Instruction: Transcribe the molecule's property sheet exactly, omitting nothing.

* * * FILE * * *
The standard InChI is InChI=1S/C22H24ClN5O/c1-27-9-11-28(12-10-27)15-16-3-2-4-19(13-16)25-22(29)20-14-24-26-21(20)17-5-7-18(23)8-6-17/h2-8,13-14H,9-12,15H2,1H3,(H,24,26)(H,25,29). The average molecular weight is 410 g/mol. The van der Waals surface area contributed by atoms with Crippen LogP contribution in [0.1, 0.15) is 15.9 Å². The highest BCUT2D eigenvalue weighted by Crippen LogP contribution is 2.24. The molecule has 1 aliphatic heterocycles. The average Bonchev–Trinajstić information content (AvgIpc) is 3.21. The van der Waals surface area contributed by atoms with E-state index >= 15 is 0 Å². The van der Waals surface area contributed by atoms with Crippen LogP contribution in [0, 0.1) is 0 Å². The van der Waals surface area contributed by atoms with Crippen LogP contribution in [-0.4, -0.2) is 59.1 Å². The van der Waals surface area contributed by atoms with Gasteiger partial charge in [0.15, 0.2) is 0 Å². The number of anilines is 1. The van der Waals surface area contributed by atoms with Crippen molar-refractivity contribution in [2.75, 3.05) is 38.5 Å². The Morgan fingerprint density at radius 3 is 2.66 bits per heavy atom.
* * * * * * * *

The standard InChI is InChI=1S/C22H24ClN5O/c1-27-9-11-28(12-10-27)15-16-3-2-4-19(13-16)25-22(29)20-14-24-26-21(20)17-5-7-18(23)8-6-17/h2-8,13-14H,9-12,15H2,1H3,(H,24,26)(H,25,29). The average molecular weight is 410 g/mol. The van der Waals surface area contributed by atoms with Crippen LogP contribution in [0.1, 0.15) is 15.9 Å². The highest BCUT2D eigenvalue weighted by Crippen LogP contribution is 2.24. The molecule has 1 aliphatic heterocycles. The average Bonchev–Trinajstić information content (AvgIpc) is 3.21. The van der Waals surface area contributed by atoms with E-state index >= 15 is 0 Å². The van der Waals surface area contributed by atoms with Crippen LogP contribution in [0, 0.1) is 0 Å². The van der Waals surface area contributed by atoms with Crippen LogP contribution in [-0.4, -0.2) is 59.1 Å². The van der Waals surface area contributed by atoms with Gasteiger partial charge in [0.15, 0.2) is 0 Å². The number of anilines is 1. The van der Waals surface area contributed by atoms with Crippen molar-refractivity contribution in [2.75, 3.05) is 38.5 Å². The Morgan fingerprint density at radius 3 is 2.66 bits per heavy atom.